I appreciate Matt’s wisdom and writing style.  Our people benefit from both.  This is his second article in a series on apologetic conversations.

Engaging Unbelief: How to say it.

Our last article looked at what to say when you find yourself in a position where you are engaged with a friend, family member, or coworker on the topic of unbelief. In this article, we will look at how to engage with someone who has an unbelieving worldview.

First, it is important to remember that you do not interact with unbelievers purely for the sake of arguing. If you realize the conversation is bearing no fruit, and it is turning into a heated argument, it is best to try to reign it in and allow heated passions to cool. You are a representative of the King, so act like it. You can speak truth all day, but if your demeanor is coming across as unloving or “holier-than-thou” then chances are you are damaging your witness. No one likes to be told they are wrong, so it is important to engage the other person with love. Convey to them that you actually, genuinely care for them. Let them know, not only by your words but also by your expression and attitude that you respect and love them as a person, and are only sharing the things you are sharing because you care for them and have a desire to see them come to Christ. Paul stated, in 1 Corinthians 13, that even if he could speak in the tongue of angels, if he did not do it in love then he would be a noisy gong or clanging cymbal. Truth must always be married to love in order to be effective.

There may come a time in the conversation where it becomes apparent that they either want nothing more than to argue, or cannot receive anything from you. At that point it may be best to change gears and disengage from the subject. Some people love to argue, and will argue all day if given the opportunity. If you realize the person you are speaking with has this tendency, or they seem completely shut off to any input you might have, graciously bow out of the interaction and direct your efforts elsewhere. It is alright to end an interaction that seems destined for a dead end.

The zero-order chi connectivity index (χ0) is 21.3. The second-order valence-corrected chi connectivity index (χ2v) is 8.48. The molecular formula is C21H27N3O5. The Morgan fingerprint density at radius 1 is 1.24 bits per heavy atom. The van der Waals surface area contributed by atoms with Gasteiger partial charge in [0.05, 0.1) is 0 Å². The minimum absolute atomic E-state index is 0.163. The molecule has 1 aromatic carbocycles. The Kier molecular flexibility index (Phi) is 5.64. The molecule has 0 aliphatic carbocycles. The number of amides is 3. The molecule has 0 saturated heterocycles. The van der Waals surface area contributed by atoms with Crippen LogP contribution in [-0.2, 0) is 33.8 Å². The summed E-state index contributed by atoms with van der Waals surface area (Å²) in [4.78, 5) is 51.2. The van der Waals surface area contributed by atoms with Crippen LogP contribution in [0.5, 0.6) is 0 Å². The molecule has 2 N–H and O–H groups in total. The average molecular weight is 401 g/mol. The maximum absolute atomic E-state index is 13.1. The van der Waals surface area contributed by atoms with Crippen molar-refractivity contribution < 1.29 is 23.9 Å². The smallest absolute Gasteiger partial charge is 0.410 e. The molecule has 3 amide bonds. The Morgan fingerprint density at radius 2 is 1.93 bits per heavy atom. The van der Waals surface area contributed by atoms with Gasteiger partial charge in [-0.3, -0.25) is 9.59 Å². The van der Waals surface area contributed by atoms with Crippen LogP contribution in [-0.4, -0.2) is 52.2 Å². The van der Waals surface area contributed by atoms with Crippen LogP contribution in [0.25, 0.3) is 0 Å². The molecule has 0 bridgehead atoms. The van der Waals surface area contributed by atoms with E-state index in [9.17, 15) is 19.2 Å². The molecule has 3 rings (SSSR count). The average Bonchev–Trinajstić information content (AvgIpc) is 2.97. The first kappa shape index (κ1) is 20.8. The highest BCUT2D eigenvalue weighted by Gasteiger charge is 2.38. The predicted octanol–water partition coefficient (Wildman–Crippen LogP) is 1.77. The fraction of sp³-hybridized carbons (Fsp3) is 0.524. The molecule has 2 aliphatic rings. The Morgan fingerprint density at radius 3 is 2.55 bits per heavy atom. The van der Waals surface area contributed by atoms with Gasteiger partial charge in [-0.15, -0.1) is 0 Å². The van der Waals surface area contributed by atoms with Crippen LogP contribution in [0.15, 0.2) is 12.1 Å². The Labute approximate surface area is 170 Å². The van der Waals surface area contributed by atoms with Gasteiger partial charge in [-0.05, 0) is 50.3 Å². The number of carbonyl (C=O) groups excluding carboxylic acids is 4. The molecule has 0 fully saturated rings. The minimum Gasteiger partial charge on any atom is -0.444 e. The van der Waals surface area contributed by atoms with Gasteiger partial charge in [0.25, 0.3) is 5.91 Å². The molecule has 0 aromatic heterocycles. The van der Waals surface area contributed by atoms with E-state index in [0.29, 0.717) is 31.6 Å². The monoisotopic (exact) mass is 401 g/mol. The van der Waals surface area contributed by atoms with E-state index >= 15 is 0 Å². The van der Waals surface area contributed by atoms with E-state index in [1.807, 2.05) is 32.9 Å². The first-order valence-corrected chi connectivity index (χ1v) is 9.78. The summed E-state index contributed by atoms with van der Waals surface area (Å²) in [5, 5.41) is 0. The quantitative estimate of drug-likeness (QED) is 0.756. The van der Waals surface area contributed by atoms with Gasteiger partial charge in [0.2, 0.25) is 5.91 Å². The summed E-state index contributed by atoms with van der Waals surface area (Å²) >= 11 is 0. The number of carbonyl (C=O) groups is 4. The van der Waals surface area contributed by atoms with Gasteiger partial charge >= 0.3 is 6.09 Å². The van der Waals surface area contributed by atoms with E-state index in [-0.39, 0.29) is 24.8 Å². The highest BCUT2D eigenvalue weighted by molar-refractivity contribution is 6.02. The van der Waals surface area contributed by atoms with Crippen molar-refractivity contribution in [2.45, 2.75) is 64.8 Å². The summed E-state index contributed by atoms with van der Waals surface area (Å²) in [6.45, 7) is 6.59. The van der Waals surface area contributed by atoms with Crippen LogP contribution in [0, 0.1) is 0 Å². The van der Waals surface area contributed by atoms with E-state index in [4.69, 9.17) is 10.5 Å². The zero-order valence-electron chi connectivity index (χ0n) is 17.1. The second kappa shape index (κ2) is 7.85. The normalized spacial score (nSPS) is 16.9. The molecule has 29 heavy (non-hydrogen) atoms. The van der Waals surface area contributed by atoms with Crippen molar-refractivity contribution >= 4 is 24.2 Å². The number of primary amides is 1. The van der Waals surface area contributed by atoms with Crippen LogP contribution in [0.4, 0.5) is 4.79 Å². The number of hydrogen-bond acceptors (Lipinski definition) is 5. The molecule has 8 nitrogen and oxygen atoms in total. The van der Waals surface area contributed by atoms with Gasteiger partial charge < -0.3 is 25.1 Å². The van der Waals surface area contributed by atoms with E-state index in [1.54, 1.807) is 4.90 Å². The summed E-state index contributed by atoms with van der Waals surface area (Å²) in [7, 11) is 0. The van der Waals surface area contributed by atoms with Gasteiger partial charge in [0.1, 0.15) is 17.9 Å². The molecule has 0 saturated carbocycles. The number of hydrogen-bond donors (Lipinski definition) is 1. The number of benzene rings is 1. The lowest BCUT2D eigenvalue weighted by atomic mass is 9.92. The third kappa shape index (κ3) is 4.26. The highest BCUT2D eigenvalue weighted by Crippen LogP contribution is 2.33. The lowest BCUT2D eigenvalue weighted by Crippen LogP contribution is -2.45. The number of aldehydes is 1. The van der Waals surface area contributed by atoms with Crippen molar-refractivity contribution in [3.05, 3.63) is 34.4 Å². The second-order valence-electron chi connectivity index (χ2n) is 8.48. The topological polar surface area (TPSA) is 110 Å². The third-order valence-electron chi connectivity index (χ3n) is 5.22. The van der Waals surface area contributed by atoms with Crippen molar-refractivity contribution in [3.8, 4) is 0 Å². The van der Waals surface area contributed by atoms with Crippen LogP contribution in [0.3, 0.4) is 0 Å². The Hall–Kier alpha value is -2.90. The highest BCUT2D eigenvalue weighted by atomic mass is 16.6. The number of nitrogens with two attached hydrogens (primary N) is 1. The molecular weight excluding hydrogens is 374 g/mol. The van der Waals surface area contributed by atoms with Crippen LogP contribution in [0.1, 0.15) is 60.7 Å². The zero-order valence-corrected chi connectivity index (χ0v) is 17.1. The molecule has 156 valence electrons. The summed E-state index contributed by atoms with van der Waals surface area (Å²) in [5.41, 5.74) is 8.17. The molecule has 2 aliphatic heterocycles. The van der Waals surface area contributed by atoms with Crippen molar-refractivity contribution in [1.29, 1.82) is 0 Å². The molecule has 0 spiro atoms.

Second, we must always remember that it is God who saves. His Spirit softens hearts to accept the truth or hardens hearts to reject truth. God is a loving and merciful God, and so we can have confidence that when we faithfully stand on His truth and share His word, the Holy Spirit will be working in the heart of the hearer. The same Holy Spirit who was at work in creation (Genesis 1:2), who empowered the craftsmen that built the tabernacle (Exodus 31:1-11), who came upon Samson so that he might tear apart an attacking lion (Judges 14:6), who came upon John the Baptist to preach the Gospel to the poor (Luke 4:18), who carried the prophets and Apostles along in speaking His word and penning Scripture (2 Peter 1:21), that same Spirit dwells in you. He has made you His home, for your body is His temple (1 Corinthians 3:16).

Do not be so concerned with whether or not you say the right thing, for we can trust that so long as we are faithful to the task God has appointed for us (to make disciples of all nations by teaching and baptizing per Matthew 28:18-20), He will honor our faithfulness. We know that God’s word does not return to Him void, that it will accomplish the purpose that God has for it (Isaiah 55:11), so we can trust in His sovereign goodness and know that when we use the methods God has appointed, He will be glorified.

Finally, do your best to accurately and faithfully represent your theological opponents. If speaking with a Muslim, do your best to portray their belief system accurately. Do the same if speaking with a Mormon, Jehovah’s Witness, Buddhist, Atheist, Agnostic, etc. You would not like it if they began to mischaracterize you or the Christian faith, so do your best to not do so to them. Few things are more frustrating than talking with someone who constantly assumes what you believe, or makes completely false claims about the Christian faith. As Christians, we belong to the One who owns all truth. Among His many names, the Holy Spirit is also called the Spirit of Truth (John 16:13). Conversely, we know that Satan is the father of lies (John 8:44), so we should strive to be honest and forthright in our dealings with others.

Despite modern sentiments, it is perfectly acceptable to say “I do not know much about that subject, so I cannot speak with much insight or authority on it” when confronted with a subject that you are unfamiliar with. Be honest and humble in your interactions, so that others can see the sincerity and genuineness of your belief. Do not pretend to have knowledge that you do not actually possess, as chances are high you may get called out on it sooner or later.

To summarize our main points: speak the truth in love; God is the one who changes hearts, not you; be honest in your interactions. Trust in our Good and Sovereign God, and know that He is at work, even in the words you say.